In a slew of recent events that have taken place on campus, Tarana Burke’s intimate CABx lecture series, titled “An Evening With Tarana Burke” sought to emit a wake-up call.
The event, directed by Christian Maxey, attracted a large crowd. In a question-and-answer cycle, conducted by moderator and creative artist Maori Karmael Holmes, the audience was enlightened on the roots of the passionate humanitarian behind the movement that would later send shockwaves throughout the world.
“Me Too” was originally founded in 2006 as a gateway of providing a positive and uplifting outlet for women, particularly women of color, to rebuild their lives following encounters of sexual violence. After the mass publicization of the term in 2017, sparked by a Tweet made by actress Alyssa Milano, the movement began to expand to a wider community — including individuals from all ages, orientations and walks of life. Since its horizon, “Me Too” has opened the doors for the public at large to collectively confront and engage in critical conversations about the plights of sexual violence and strategic methods to address these acts of injustice.
Burke, who has dedicated over 25 years of her life to social welfare, discussed the influences, experiences and motives that led her to share her narrative — one that would cross social boundaries and connect millions.
Within the initial appearance of “Me Too” on Facebook and Twitter, the stream had quickly expanded to engage over 12 million posts in just 24 hours alone. It would go on the include intimate peaks into the experiences of survivors, which ultimately molded into a community of allies and advocates. Although met with controversy, this mass engagement would not just be limited to the infamous unfolding that took place in the epicenter of the entertainment industry.
Reading Maya Angelou’s works at a young age resonated with Burke.
“It became a quest to figure out how your body can both possess pain and joy. Do they coexist, does one cancel out the other?” Burke remarked as being one of the first interpersonal inquires, which would later navigate her throughout the rest of her life — her commitment to providing healing spaces for survivors to learn and grow.
Almost a decade prior to the appearance of “Me Too,” Burke heard more about the community and outlet that called for participants to get involved in these internal, often covert issues. Affiliations with other projects intent on making change (such as Project Black Girl and Just Be,) along with national cases on speculations of sexual assault that hit New York in the early ’90s, allowed her to work towards the cause she was so invested in.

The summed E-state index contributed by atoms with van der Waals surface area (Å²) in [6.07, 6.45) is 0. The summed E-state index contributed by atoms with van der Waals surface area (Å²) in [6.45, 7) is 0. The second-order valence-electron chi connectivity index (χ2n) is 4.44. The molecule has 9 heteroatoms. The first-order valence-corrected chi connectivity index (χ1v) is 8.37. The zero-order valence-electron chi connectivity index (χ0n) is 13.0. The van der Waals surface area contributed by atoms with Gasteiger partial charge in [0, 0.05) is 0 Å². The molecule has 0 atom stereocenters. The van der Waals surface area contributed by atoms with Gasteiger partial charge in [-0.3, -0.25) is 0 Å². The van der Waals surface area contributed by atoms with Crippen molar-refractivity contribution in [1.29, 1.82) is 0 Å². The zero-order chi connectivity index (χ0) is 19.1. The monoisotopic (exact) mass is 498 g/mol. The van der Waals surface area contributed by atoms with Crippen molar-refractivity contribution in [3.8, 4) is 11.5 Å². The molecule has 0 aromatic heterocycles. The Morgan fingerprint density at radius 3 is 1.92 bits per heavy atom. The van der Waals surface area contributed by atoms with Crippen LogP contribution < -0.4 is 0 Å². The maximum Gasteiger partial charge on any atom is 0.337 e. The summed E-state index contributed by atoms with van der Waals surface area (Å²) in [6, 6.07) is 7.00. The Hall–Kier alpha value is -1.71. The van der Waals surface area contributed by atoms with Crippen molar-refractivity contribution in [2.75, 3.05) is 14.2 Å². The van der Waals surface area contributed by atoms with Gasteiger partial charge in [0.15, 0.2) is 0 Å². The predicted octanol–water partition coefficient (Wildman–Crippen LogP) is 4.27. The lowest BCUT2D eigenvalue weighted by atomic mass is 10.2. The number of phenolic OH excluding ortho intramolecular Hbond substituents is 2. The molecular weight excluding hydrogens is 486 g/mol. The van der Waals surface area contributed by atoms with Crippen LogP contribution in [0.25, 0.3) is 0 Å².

The night also brought cognizance to quite a few misconceptions that the movement is associated with. Despite its common conception, the social media buzzword #MeToo is a separate formation from “Me Too.”
“A hashtag is a galvanizing tool — it is a tool that movements can use, but the hashtag in and of itself is not a movement,” Burke shared with the audience.
Another common misconception that Burke cleared up is that men have been slated from the mission, often being collectively assigned as only being capable of being advocates or allies.
“Men’s first role in “Me Too” is as survivors. This is not a women’s movement — although women-informed and women-centered. The statistics are so clear — one in four girls will experience sexual violence in their lives, it’s one in six boys.”
Earlier this year, “Me Too” released a series of PSAs — short wheels named “Terry” and “Anonymous,” which shared the perspectives of violence experienced by men.
“It’s important that we have male voices so that people understand this is a movement about child sexual abuse, this is a movement about men, this is a movement about queer people, this is a movement about undocumented folks. These are the people who we represent,” Burke said.
With April having been Sexual Assault Awareness Month, perhaps now is the time to continue to engage, be proactive and inform ourselves about the underlying trends that are present within this global phenomena.
The “Me Too” coalition is currently in the works of developing new campaigns that are projected to debut later this fall.